To say that Nekrošius produced a good performance or offered an original interpretation would mean not to say anything at all. To say that Mamontovas created one of the most spectacular roles of the recent period would also be banal. When Nekrošius was on the rise as a director in the Youth Theatre, the definition here and now acquired the status of an artistic criterion and aesthetic value in Lithuanian theatre research. The director was looking for a new here and now for a long time, even digressing to the applied decorativeness of the renewed “Verona”. It is a knockout to all of us that he has found it in his “Hamlet”.
Ramunė Marcinkevičiūtė, “Only an Unprofessional Can Play Hamlet”, Teatras No. 2, 1997
The Fourth Wave
I have never seen such a ruthless “Hamlet”. It is said that “Macbeth” is the most rapid, and “Hamlet” – the most languid play by Shakespeare. But this performance starts without any warm-up and does not let go till the very end, even though the famous words about silence have been said long ago. The first impression after the performance is an avalanche of images. The images astound, attack and shock us and provoke an incomprehensible anxiety. Metaphors? Hardly. More likely it is a physical reality turning into an image and an emotion. It transports the actors into a unique state of existence, which is also communicated to the spectator. […]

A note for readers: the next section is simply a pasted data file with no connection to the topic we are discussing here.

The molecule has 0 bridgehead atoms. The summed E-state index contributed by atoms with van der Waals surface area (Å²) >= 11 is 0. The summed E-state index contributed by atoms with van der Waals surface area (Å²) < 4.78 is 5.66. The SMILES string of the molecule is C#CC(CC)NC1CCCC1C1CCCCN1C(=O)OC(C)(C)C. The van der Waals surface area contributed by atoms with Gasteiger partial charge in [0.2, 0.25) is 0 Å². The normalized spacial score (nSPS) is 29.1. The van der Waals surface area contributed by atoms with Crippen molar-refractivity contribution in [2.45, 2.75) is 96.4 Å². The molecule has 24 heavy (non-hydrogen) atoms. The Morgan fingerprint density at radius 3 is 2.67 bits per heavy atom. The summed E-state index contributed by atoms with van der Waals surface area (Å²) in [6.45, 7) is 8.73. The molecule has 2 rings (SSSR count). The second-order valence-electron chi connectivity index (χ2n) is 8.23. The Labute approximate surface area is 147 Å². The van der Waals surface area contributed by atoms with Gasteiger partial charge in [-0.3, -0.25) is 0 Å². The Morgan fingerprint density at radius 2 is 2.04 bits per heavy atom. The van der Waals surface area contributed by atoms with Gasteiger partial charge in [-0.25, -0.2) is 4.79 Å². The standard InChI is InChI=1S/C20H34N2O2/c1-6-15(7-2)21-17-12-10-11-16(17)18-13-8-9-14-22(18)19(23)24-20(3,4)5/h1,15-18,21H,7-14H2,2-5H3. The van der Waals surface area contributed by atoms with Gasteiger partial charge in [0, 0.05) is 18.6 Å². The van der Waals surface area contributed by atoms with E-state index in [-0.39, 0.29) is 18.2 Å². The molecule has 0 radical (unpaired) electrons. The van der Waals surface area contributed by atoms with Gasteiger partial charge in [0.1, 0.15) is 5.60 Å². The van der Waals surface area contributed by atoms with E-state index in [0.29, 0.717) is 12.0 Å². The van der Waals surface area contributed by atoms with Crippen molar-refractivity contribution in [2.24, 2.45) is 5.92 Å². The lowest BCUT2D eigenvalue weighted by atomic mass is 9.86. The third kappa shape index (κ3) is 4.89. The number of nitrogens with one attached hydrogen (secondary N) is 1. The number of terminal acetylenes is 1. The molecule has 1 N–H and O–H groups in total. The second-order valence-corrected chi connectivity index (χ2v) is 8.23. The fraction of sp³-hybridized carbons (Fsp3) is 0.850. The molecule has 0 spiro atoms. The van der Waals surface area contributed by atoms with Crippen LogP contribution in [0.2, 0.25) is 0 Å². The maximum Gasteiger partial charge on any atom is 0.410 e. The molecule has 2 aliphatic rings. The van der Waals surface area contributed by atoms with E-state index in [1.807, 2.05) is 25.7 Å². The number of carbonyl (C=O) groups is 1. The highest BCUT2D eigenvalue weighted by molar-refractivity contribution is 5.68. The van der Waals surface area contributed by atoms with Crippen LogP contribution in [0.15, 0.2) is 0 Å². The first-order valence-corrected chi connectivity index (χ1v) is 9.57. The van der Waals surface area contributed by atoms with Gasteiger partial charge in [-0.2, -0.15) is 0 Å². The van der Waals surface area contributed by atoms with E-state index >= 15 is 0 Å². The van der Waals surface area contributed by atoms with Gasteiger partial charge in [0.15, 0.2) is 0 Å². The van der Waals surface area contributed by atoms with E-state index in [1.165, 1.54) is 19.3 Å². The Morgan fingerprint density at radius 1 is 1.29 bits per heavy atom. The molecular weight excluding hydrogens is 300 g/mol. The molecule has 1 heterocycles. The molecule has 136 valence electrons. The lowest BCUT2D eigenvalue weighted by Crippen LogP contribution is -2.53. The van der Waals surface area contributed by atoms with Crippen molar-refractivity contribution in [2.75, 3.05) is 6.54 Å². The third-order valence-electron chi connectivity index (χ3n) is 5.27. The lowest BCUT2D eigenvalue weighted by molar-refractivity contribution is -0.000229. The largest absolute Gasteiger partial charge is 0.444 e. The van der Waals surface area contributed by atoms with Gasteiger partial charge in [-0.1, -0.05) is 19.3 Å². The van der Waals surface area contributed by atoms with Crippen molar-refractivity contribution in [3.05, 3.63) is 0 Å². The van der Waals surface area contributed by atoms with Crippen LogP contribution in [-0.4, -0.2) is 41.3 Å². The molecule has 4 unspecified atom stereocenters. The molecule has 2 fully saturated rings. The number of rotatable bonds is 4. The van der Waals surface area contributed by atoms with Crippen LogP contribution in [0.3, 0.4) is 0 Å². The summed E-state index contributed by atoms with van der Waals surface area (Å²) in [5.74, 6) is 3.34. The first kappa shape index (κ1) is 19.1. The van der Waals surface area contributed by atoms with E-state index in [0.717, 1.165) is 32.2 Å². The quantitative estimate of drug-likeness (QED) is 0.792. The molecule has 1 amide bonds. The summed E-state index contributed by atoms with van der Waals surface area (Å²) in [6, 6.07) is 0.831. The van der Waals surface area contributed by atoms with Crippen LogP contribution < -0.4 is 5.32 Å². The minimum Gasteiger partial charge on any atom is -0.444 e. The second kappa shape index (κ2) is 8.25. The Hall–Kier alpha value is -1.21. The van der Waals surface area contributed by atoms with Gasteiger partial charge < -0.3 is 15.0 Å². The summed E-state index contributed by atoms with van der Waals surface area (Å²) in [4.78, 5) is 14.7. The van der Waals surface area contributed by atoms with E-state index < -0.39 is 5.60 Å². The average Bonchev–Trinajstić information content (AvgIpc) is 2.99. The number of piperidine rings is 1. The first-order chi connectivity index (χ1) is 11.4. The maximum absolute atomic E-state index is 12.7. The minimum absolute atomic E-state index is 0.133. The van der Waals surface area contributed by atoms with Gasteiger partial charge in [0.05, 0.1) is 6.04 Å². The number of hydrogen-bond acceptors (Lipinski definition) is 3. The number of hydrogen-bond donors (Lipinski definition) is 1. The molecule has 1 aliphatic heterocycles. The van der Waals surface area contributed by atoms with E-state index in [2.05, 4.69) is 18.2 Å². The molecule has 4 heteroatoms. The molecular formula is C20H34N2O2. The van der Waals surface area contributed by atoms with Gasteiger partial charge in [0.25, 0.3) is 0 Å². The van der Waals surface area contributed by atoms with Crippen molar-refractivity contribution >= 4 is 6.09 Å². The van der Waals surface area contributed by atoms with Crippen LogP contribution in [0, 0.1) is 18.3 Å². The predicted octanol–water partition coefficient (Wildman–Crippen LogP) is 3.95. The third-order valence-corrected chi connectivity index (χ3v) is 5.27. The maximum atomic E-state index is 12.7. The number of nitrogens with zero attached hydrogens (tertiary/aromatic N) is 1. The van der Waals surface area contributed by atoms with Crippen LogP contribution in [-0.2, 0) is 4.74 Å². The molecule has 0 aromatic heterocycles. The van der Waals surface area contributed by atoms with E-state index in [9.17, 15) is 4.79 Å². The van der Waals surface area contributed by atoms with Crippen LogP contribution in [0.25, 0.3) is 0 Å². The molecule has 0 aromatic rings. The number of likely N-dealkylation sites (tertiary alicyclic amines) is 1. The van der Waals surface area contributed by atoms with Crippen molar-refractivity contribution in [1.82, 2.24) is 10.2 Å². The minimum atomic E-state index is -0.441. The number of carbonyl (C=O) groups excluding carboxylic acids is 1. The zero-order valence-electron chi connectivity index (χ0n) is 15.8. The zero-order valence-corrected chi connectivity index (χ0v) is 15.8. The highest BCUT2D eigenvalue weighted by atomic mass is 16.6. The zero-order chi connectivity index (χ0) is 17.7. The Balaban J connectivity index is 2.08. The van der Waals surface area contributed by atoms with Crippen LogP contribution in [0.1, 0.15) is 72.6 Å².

Consciously or intuitively, Nekrošius and the set designer Nadežda Gultiajeva melt together as if into a solid lump the four elements, four origins, which constituted the basis of existence in classical and mediaeval philosophy. In Shakespeare’s work these elements serve as philosophical and visual categories. In Nekrošius’ artistic thinking they are probably primarily visual. And this is not a mere a metaphor. These elements participate in everything what is taking place on the stage of the tragedy directed by Nekrošius. The earth is the stage floor, which attracts the characters like a powerful magnet, makes them run, twist and fight, till a grimly fluttering burial “shroud” appears in the final scene. Water turns into rain, drizzle, sleet and ice. Water existing in these endless shapes permeates the atmosphere, becomes an ever-present medium of action, from which neither a shirt nor a fur coat, neither footwear nor metal gadgets can protect. And finally fire: since […] the appearance of the Ghost it follows Hamlet like a reminder of his oath and duty, and like soot, coal and ashes, speaks about this and another world at the same time. Alongside appears the fifth element – iron, screeching and thundering. Metal spades are more ominous than weapons. […]